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From: Hillel Y. Sims (hys420_at_[hidden])
Date: 2001-08-05 00:03:21

Pthreads has a limited, well-defined set of cancellation points (under
ordinary conditions), thus is it 100% possible and not that difficult to
write completely non-throwing code even with thread-cancellation
implemented in terms of exceptions in a pthreads-based environment, by
simply avoiding any functions that could potentially evoke a
thread-cancellation exception (since it's not valid to use catch (...) {}
to swallow these exceptions, we would have to completely avoid invoking
any of these calls inside true non-throwing code, but that doesn't really
seem like a horrible restriction).

(I don't really do Windows, so I don't know if it has similar thread
cancellation semantics..)

That's pretty funny about Java only having asynchronous cancellation, I
didn't know that. I would blow a gasket if I had to deal with asynchronous
cancellation throughout my entire application.



Message: 17
   Date: Fri, 03 Aug 2001 23:27:12 -0000
   From: jbandela_at_[hidden]
Subject: boost.threads [was RE: Re: sockets /network programming

In GOTW 61 Herb Sutter writes the following

The Importance of "Big-A" Atomicity
As pointed out by Abrahams and Colvin and others, to guarantee any
kind of exception safety it is essential that certain operations --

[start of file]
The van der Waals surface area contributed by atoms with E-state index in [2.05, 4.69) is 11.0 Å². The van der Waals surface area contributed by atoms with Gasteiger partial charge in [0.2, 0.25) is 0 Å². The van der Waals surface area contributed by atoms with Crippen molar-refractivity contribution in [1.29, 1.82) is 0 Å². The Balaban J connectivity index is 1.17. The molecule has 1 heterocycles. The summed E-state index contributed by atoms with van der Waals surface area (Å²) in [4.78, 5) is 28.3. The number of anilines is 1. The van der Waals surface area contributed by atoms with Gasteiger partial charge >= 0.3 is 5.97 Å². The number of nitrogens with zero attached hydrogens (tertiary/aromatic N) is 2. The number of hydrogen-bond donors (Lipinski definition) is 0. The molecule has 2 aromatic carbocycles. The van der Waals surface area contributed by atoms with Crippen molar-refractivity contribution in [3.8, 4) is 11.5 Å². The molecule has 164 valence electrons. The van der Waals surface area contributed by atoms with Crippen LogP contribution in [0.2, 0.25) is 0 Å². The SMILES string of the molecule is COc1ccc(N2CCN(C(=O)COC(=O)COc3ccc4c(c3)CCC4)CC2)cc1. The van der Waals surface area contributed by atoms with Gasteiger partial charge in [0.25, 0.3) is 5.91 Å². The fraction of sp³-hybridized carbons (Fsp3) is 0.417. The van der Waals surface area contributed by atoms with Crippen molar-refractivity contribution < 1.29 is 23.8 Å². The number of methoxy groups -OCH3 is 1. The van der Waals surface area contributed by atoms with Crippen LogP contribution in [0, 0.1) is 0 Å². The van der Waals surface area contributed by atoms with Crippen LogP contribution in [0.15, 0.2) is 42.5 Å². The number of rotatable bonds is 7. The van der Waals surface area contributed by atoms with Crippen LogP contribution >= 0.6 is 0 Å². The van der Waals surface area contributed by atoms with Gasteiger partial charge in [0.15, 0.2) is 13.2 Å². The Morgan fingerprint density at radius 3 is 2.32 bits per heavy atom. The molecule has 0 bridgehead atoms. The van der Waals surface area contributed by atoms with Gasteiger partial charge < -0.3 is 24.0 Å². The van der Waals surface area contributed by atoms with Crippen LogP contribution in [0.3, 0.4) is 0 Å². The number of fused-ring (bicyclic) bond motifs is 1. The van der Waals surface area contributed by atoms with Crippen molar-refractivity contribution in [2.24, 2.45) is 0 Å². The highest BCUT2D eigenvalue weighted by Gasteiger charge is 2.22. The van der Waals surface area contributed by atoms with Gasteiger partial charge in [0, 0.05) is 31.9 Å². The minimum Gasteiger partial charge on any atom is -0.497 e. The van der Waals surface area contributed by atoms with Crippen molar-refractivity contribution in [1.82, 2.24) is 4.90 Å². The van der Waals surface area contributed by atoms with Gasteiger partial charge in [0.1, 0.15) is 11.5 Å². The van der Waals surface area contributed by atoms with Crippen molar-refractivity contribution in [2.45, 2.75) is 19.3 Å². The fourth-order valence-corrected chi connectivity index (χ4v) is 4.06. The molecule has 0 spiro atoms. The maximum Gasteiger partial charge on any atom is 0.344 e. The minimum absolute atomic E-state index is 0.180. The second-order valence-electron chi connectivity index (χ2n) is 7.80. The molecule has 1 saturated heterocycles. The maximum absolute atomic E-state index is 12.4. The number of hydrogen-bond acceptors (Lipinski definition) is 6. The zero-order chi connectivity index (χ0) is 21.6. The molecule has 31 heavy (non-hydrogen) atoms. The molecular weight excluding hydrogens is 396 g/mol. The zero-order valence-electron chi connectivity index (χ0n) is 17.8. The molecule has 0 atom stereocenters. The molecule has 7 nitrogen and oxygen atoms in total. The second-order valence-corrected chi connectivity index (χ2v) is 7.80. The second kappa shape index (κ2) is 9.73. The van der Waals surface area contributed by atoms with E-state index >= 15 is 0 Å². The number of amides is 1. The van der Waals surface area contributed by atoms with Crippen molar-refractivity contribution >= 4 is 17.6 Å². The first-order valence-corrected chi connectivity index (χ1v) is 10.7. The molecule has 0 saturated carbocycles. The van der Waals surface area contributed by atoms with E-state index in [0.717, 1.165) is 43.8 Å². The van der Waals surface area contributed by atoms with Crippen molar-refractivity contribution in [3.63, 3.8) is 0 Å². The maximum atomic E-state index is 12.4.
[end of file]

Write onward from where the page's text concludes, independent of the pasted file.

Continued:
notable destructors and deallocation functions -- be required not to
throw. That is, they must be at least A-safe. We rely on this in all
sorts of situations, notably:

- The "do all the work off to the side, and commit using only
nonthrowing operations" method is not possible if there are no
suitable nonthrowing (A-safe) operations.

- The related "create a temporary and Swap()" method, which is the
standard form of exception-safe copy assignment, is not possible
without a nonthrowing (A-safe) Swap().

An interesting point raised by Greg Colvin is that for this reason it
does not appear to be possible to write exception-safe code in Java.
The Java specification currently allows the JVM to throw an exception
at any time at arbitrary points in the program, for example
asynchronously when stop is called on a Thread object. In practice it
isn't that bad, but it is worrisome that the Java specification can
apparently be shown to preclude writing exception-safe code because
there is no way to absolutely guarantee A-safe operations in Java.


Are the statements about arbitrary exceptions precluding the writing
of exception safe code still valid? It seems to me that using
exceptions to interrupt threads would, according to the above
passage, preclude writing guaranteed exception-safe code.


John R. Bandela

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